The newspaper Segodnya asks bitterly (seemingly, on behalf of oligarchs): “Will those who want to, and can, live in luxury voluntarily help their country, if the election platform of the future leader contains nothing concerning guarantees for private property?”

The newspaper Vedomosti also regards the “Open Letter” skeptically. Alexander Becker, a political observer, found “campanella motifs” in this election document: “It reminds me of the “Sun City” – the authorities will be made to devotedly serve their people, Russia will become a cradle of patriotism, its democracy will be close to perfection, all citizens will prosper.” However, the observer does not see anything strange in these declarations: “Voters do not need just any program: it will be mauled by critics right away, this is all. Putin followed another path. It is seems to be the best way of attracting voters to polling stations.” Becker emphasizes that the position of the “main candidate” is unique. With such a rating, there is no need in the support of politicians, oligarchs, or governors. In Becker’s opinion, this arouses “irrational fear” in the elite: “Oligarchs and regional leaders are not sure whether they will live to see the next summer (in the political sense of the word, of course)”. Hence all speculations about Putin as a mystery man, a “black box”. On the one hand, Putin’s victory is desirable: “without a powerful center Russia is doomed to wallow in the state of “under-reforms”. On the other hand, it is clear that in the course of reforms the center will inevitably deprive regional leaders and oligarchs of exclusive privileges bargained from Yeltsin.” That is why, during the time remaining before the election, the elite will try to “defend itself and minimize Putin’s force” as it possibly can. It will act in two directions: trying to convince the electorate that Putin is capable of “being re-born as a dictator and pressuring the country as a road-roller” and at the same time, telling voters that his victory is inevitable which, in the opinion of political strategists, must negatively affect the attendance at the election (it is of no use to vote if everything has been predetermined). A victory at minimal attendance (or, which is better, in the second round of voting) is not the same as a triumphant victory, and all stresses will be put in a way suitable for oligarchs and governors. “Yes, you are a legitimate president,” they will tell Putin. “But you are not a universally-elected head of state, so you have no right to change our way of life so radically.” Becker’s article is called “Fear of Putin”.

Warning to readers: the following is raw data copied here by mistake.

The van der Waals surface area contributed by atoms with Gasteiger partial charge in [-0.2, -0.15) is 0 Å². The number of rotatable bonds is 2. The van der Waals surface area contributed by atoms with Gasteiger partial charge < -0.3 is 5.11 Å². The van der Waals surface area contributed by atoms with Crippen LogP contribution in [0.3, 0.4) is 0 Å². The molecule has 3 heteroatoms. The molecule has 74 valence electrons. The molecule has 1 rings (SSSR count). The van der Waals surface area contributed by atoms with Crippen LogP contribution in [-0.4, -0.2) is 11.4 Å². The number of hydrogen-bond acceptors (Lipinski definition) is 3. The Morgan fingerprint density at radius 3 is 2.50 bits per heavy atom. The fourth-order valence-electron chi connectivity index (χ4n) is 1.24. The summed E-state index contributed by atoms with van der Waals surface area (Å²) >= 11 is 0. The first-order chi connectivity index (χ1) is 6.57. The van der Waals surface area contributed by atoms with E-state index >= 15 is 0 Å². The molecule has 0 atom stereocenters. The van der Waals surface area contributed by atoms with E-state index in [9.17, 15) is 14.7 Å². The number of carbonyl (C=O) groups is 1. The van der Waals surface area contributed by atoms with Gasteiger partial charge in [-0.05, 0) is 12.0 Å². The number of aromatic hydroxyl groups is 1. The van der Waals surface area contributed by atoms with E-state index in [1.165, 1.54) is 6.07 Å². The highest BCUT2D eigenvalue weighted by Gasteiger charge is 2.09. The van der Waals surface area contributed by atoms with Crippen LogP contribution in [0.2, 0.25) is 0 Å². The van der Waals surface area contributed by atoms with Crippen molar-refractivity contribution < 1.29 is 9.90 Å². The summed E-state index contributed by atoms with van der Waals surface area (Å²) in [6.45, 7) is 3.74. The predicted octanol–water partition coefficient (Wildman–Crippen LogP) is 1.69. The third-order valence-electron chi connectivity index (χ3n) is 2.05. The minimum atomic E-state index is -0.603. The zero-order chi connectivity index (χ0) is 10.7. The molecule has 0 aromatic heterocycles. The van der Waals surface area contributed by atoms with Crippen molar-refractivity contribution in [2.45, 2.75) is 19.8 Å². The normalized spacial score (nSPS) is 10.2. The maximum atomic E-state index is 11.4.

The newspaper Izvestia refers to the same “fear of the upcoming Putin” as an explanation of suggestions of some regional leaders regarding changes in Russia’s constitutional structure published last week. In the middle of February, Governor Aman Tuleev expressed the idea of enlarging Russian regions by means of merging them (the number of regions must not exceed 35). He also suggested that governors should be appointed by the president instead of elected by the population. A week later these suggestions were expounded in the “letter of the three” – Mikhail Prusack of the Novgorod region, Yevgeny Savchenko, governor of the Belgorod region, and Oleg Bogomolov of Kurgan. The next day they were supported by Vladimir Yakovlev, head of St. Petersburg. Izvestia holds that “what is going on can be described in one word – panic”. Regional leaders are sure that they are facing the choice: “either to give in with love or to be raped”. Governors are convinced that after numerous statements by Putin about the necessity of strengthening the vertical power, restrictions on their powers are only a question of time. That is why they seek to meet the requirements of the authorities trying to gain something in exchange, the control over local governments, first and foremost. The long “hidden fight between governors and mayors” has also played its role: if the measures suggested by governors are undertaken, local governments will disappear. However, such serious changes in the system are hardly possible without amending the Constitution, and it seems impossible to get the consent of the Federation Council: the majority of leaders of national republics, unlike governors, seem to have no problems with mayors and they do not hasten to give up their powers. “Why should I give everything up?” cites the magazine Itogi President Murtaza Rakhimov of Bashkortostan. This position is supported by “Ilyumzhinov, Bai of Elista, who constantly refuses to send federal taxes to Moscow, Shaimiev, Khan of Kazan, who threatens the federal center with regional separatism, and Luzhkov, Prince of Moscow, who categorically refuses to comply with the Constitution clauses on the right of the citizens to free travel and the choice of the place of residence”. However, according to the information of Itogi, “the Kremlin strategists and Vladimir Putin personally” do not give up the hope to “tame” the Moscow mayor and put an end to the prolonged fight of the federal and capital authorities. As the magazine states, the Kremlin officials cherish plans to begin “pedagogical work” with the Federation Council in order to diminish its obstinacy by changing the speaker. The Kremlin has been displeased with Stroev following the scandal with Skuratov (“All in all, the old man has been there too long,” one of the officials of the Presidential Administration remarked in a private conversation with the correspondent of the weekly). Stroev’s place is planned to be given to Luzhkov, which will tune up the dialogue of the legislative and executive powers to another key.